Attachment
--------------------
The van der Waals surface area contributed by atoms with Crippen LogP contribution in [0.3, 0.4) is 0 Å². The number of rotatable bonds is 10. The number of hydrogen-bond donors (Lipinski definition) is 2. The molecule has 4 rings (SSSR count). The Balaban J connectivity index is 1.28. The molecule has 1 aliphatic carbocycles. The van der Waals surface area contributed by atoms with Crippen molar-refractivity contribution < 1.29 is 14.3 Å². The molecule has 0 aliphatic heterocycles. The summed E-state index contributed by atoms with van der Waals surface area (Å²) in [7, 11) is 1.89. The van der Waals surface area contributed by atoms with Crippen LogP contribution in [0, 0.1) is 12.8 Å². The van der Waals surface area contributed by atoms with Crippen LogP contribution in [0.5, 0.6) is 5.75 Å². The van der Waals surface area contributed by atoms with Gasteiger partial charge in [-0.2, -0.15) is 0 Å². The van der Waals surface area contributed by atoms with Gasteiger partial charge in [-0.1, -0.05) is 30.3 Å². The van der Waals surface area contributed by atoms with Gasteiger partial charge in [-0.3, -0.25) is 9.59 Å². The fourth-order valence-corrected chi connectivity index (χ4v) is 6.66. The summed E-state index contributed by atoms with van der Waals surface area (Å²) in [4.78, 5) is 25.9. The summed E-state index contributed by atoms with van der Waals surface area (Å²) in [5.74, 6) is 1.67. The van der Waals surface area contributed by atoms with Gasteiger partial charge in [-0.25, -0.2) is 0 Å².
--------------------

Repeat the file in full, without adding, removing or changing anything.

The van der Waals surface area contributed by atoms with Crippen LogP contribution in [0.3, 0.4) is 0 Å². The number of rotatable bonds is 10. The number of hydrogen-bond donors (Lipinski definition) is 2. The molecule has 4 rings (SSSR count). The Balaban J connectivity index is 1.28. The molecule has 1 aliphatic carbocycles. The van der Waals surface area contributed by atoms with Crippen molar-refractivity contribution < 1.29 is 14.3 Å². The molecule has 0 aliphatic heterocycles. The summed E-state index contributed by atoms with van der Waals surface area (Å²) in [7, 11) is 1.89. The van der Waals surface area contributed by atoms with Crippen LogP contribution in [0, 0.1) is 12.8 Å². The van der Waals surface area contributed by atoms with Crippen LogP contribution in [0.5, 0.6) is 5.75 Å². The van der Waals surface area contributed by atoms with Gasteiger partial charge in [-0.2, -0.15) is 0 Å². The van der Waals surface area contributed by atoms with Gasteiger partial charge in [-0.1, -0.05) is 30.3 Å². The van der Waals surface area contributed by atoms with Gasteiger partial charge in [-0.3, -0.25) is 9.59 Å². The fourth-order valence-corrected chi connectivity index (χ4v) is 6.66. The summed E-state index contributed by atoms with van der Waals surface area (Å²) in [4.78, 5) is 25.9. The summed E-state index contributed by atoms with van der Waals surface area (Å²) in [5.74, 6) is 1.67. The van der Waals surface area contributed by atoms with Gasteiger partial charge in [-0.25, -0.2) is 0 Å².